On Friday, as promised, Granny added to her carbon footprint and here she is again, gazing out on her land, on the sea and the islands out there. Yesterday it was cloudy, today it isn't, but in each case the light is weird, bringing the distant islands into close-up, turning the sea slate grey yesterday, slate blue to day. It is cold: this is the coldest time of year. She is huddled up in wool and trying not to use her heater, though she may be forced to later to overcome the dismay of ripping apart Going Mental yet again. Next draft will be fifth or there about. It has never been harder to get a book right, especially when the prospect of getting such a book published in the present climate recedes ever further. In the publishing industry things are dire. It is too late for Granny to chop some bits off herself, add others, go blond, turn herself into a WAG or minor celeb - even if she was young enough she doesn't think she could do bubbly vapid well enough; or not that kind of vapid anyway. But if she could she might have some hope of publishing something; anything. Her agent reported one editor's comment on one celeb 'author.' 'Does she write her books herself?' the agent had asked, 'No, of course not, but at least she's very interested in what goes in...' Groan from Granny.
Still, as the editor who's currently ripping her apart says: some good books do get out there. Indeed they do; but it's a matter not just of merit these days but zeitgeist and a lot of luck. And many more good books - brilliant books - don't get published. The weird thing is that the harder it gets to publish such books the more people are out there trying to write them: Granny is not alone. And at least she can say - being philosophical - if not in the abstruse way her Beloved would like her to be - she, as well as any other dog, has had her day. Though she is still hoping - vainly so far - for another one, she can at least say that.
For the rest: 'no rain,' says Beloved. 'Nothing has changed since you went away.' Oh yes, it has. 'Hath not the guy eyes?' she asks him. The place is covered in flowers that weren't flowering when she went away. And the grass is nothing like so green. But Beloved doesn't do flowers, merely beasts and it is Granny who wanders round her land marveling, as always at this time of year. Wild marigolds all over, small purple flowers she still can't put a name to, brilliant little blue pimpernels which sting your hand if your pick them, etc etc etc. Apart from which Ruby the friendly brown goat is definitely pregnant, one hen might be a cockerel, the bantams are laying, the bloody terrier continuing to gobble up the cat's food. All an antidote in Granny's head for the difficult things elsewhere which continue to haunt her. She remembers her father saying once in his late eighties: 'all my friends/generation are either dead or hopelessly decrepit.' Granny's are nowhere near that yet. And she prays none of them will suffer the fate of one of said decrepit friends, her godfather as it happened, who spent his life roaming the north Lancashire moors with his dog and his gun until the day he shot the dog by mistake. Whereupon he came in, sat down in his chair and scarcely got up again with predictable effects on his head and body, both. He had no children, grandchilden to cheer him up unfortunately, only a thereafter much put-upon and sad wife.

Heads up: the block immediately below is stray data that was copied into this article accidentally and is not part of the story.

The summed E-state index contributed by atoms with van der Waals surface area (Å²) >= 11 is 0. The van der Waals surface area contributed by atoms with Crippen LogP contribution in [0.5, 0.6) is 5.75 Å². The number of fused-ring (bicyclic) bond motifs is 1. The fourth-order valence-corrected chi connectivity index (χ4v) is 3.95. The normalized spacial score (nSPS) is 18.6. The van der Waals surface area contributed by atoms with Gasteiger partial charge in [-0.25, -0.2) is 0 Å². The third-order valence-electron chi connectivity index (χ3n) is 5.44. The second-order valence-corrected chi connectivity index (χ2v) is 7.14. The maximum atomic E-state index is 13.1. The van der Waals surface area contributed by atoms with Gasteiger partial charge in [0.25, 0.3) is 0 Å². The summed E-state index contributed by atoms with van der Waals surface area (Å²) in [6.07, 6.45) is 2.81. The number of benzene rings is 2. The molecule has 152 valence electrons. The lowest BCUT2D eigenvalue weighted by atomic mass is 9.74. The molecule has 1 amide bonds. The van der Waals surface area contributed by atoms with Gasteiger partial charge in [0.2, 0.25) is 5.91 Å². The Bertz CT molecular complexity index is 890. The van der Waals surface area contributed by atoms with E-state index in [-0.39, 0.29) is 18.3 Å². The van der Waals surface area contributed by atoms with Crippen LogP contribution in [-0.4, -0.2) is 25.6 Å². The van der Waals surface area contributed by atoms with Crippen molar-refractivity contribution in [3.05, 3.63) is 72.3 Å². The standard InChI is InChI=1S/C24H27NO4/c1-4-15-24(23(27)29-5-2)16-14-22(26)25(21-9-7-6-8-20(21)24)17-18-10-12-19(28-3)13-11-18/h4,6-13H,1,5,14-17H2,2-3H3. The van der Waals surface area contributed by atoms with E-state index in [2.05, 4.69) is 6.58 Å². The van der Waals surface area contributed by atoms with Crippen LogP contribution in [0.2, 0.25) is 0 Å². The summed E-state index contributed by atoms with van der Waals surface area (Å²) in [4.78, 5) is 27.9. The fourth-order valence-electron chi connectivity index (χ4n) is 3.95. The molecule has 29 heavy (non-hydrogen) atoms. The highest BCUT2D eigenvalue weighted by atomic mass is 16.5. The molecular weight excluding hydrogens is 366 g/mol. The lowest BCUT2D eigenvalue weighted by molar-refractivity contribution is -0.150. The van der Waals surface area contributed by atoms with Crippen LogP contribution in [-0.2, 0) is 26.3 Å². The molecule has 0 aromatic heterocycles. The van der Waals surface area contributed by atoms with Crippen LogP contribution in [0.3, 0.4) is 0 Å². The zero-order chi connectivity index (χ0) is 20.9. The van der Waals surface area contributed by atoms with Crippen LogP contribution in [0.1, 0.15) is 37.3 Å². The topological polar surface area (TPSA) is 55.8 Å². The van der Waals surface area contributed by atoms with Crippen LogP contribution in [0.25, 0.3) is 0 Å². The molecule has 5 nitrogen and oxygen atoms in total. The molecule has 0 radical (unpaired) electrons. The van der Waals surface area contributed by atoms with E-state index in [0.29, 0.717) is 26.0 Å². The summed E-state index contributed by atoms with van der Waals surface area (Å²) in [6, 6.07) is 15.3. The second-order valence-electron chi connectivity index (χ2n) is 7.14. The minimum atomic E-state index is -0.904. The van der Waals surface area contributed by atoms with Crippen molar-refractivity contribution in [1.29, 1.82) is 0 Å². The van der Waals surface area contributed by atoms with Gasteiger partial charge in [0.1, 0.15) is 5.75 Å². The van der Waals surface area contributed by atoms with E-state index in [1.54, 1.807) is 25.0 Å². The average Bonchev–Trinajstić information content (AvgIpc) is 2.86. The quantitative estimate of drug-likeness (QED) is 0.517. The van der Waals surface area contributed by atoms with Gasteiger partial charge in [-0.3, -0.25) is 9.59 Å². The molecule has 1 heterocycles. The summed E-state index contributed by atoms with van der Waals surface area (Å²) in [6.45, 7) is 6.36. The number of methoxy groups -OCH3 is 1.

As she gets older Granny reflects on such stories, shuddering. You see why she needs the pregnant goat, the marigolds, the pimpernels, above all her Beloved, whose fingers these days are covered in little pinpricks as part of his efforts at a long - longer - life. He is now on Warfarin for his slightly erratic heart, and monitoring himself. It reduces his chances of a stroke, considerably, if not to zero, from this cause, even if it does up his chances of a brain haemorrhage very slightly: but that's modern medicine for you, off with one danger - hat - on with another. Granny is thankful not to be on any sort of medication herself, even if, thanks to her faulty genes she faces, has faced since she was forty, the danger from the very same sometimes fatal lurgy currently afflicting her dear friend. Who had another operation in London yesterday and of whom Granny is thinking very hard. Even from far away such things cannot be forgotten. In some ways it is even harder to forget them. At least dear friend is now in good hands - at the Royal Marsden no less - fully functional again. Following the pre-Christmas dramas, though, it still stinks, horribly, of smoke. Granny on her visit there with friend did not find this reassuring. 'Inferno' near as dammit, means in Spanish 'hell.'
On the other hand - here she is on her island - and out there in the kitchen Beloved is making garlic soup - a Spanish recipe, containing water, stale bread, garlic - lots and lots - and tomatoes; if that doesn't sound alluring well it is; the Spanish equivalent of that famous English dish for invalids, 'bread and milk' and much much nicer, believe it please. It is Granny's absolutely favourite comfort food. And the smell drifting through to her now is almost as good. In half an hour or so she'll be in heaven, supping it up. Whoopee.